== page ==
Welcome! I'm Riv Re, teenager and aspiring author. I post Sunday, Tuesday, and Thursday. Tuesdays are for book reviews; Thursdays are for a weekly meme called "Character Dolls," which showcases character depictions I made online; and on Sundays I just wing it.
This blog is for my writing misadventures, my reviews, ramblings, and rants. My favorite genre is fantasy, so expect a lot of the unusual.

Warning: I've got an awful sense of humor. Don't blame me if you keel up and die from reading the jokes I crack.
Notice: I hold no responsibility for any deaths caused by previously mentioned jokes.

Enjoy and happy reading!

Current Book Showcase-Starling by Lesley Livingston Trailer!
(What's Book Showcase? Click HERE!)

Monday, August 15, 2011

Guest Post: Doing Impossible Things

Hey Blogger Buds,
Last year, I sent out a plea for guest posts. Basil Spring answered. He's the author of The Triskaidek, which I reviewed on my blog a few months back. This post is around a year old. Reminder: Anything I have to say will be in red like THIS. Woops, I mean THIS.....Forget it.

I have been doing impossible things all year long, like asking my fairy friends to help me hack into Riv's Blogger account while she's away on vacation. It is easy for fairies. They don't even need a keyboard or mouse. Just make sure they wash their hands before they do it, or they might damage your computer's motherboard. And they might even bring down the whole internet, if you don't make sure they dry them too. (Good to know.)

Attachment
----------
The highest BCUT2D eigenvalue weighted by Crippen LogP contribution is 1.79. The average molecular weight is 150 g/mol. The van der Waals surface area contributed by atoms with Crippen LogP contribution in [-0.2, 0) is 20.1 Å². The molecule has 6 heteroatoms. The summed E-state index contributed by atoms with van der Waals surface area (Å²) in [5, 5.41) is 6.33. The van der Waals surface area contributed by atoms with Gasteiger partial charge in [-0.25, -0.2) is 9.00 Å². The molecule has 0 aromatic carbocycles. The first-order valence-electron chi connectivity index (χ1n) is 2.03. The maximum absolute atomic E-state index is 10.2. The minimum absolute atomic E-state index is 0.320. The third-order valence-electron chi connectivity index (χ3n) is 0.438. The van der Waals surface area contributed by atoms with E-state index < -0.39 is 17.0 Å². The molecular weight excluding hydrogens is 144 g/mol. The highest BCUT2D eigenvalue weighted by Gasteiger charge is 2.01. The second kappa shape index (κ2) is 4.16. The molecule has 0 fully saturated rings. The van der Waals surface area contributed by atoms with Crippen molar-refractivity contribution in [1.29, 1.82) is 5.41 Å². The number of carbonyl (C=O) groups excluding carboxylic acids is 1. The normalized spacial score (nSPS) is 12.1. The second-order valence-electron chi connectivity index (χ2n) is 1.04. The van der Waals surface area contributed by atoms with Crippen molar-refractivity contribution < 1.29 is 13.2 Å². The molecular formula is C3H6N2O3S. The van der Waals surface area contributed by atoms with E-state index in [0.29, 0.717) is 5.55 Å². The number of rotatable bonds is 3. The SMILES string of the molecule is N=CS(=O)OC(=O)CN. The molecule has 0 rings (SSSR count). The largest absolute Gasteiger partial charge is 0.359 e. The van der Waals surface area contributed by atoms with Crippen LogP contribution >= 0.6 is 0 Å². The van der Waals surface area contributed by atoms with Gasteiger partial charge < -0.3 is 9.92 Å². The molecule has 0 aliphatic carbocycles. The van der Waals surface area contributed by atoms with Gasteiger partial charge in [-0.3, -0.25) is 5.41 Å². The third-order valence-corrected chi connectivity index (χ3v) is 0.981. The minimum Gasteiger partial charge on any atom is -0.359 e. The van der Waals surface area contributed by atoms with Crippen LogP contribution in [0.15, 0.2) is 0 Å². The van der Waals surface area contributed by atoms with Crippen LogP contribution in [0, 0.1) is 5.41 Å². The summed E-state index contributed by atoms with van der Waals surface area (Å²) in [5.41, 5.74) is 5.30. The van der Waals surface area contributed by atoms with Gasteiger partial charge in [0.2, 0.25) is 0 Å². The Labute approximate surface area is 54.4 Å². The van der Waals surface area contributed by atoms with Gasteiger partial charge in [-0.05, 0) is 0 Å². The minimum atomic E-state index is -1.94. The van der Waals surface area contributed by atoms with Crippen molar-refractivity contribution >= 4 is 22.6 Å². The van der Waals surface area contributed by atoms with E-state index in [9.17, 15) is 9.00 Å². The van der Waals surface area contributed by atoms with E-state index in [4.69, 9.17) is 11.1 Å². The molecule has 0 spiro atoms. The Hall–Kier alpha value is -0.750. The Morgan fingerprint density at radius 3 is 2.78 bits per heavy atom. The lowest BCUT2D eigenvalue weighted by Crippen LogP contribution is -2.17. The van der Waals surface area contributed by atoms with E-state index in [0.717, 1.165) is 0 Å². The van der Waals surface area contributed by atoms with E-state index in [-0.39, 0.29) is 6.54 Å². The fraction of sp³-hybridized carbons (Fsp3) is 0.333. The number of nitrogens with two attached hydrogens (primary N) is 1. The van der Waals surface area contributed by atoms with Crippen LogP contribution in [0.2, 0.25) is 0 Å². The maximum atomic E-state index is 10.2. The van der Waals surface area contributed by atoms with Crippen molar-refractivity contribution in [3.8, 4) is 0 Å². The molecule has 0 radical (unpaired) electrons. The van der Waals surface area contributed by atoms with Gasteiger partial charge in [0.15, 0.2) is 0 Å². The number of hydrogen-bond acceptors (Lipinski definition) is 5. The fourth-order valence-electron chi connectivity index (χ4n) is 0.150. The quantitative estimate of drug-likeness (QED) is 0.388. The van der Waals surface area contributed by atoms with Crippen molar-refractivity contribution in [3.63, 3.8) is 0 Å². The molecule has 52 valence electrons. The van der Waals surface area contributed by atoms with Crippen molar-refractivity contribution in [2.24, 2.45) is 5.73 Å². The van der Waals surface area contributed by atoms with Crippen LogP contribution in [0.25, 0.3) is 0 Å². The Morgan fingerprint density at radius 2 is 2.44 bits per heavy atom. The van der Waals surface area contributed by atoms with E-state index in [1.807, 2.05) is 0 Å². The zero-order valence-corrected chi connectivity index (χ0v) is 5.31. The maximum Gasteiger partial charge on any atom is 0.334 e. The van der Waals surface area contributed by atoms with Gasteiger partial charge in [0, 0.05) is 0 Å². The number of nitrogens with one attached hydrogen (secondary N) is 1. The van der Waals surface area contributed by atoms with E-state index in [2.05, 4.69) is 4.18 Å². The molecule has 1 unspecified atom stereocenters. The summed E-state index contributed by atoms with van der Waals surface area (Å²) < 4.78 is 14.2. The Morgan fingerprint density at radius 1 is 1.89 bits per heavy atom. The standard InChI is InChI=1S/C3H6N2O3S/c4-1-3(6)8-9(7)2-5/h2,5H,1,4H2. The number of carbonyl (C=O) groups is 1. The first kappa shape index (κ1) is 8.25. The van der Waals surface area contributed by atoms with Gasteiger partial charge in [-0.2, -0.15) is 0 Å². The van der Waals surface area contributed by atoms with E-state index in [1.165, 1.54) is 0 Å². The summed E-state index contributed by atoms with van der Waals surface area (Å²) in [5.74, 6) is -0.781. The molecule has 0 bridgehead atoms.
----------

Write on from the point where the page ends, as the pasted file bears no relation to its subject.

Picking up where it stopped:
Doing the impossible has taught me some vital lessons, but I can't share them all with you because then I'd have no secrets. I would, however, like to share with you this one: Always do six impossible things each day before breakfast, even if it means making breakfast your last meal of the day. (A bowl of cereal at 1AM can be a great thing! (Is there any other kind?)
OK, so I'm exaggerating, but I'm doing it to make a point. It's called hyperbole. And if you say that just right, it's called sarcasm, too. (You're starting to sound like me. I should be flattered, but I pity you. What will your friends think if you start acting like me? tsk tsk. GET OUT WHILE YOU STILL CAN!)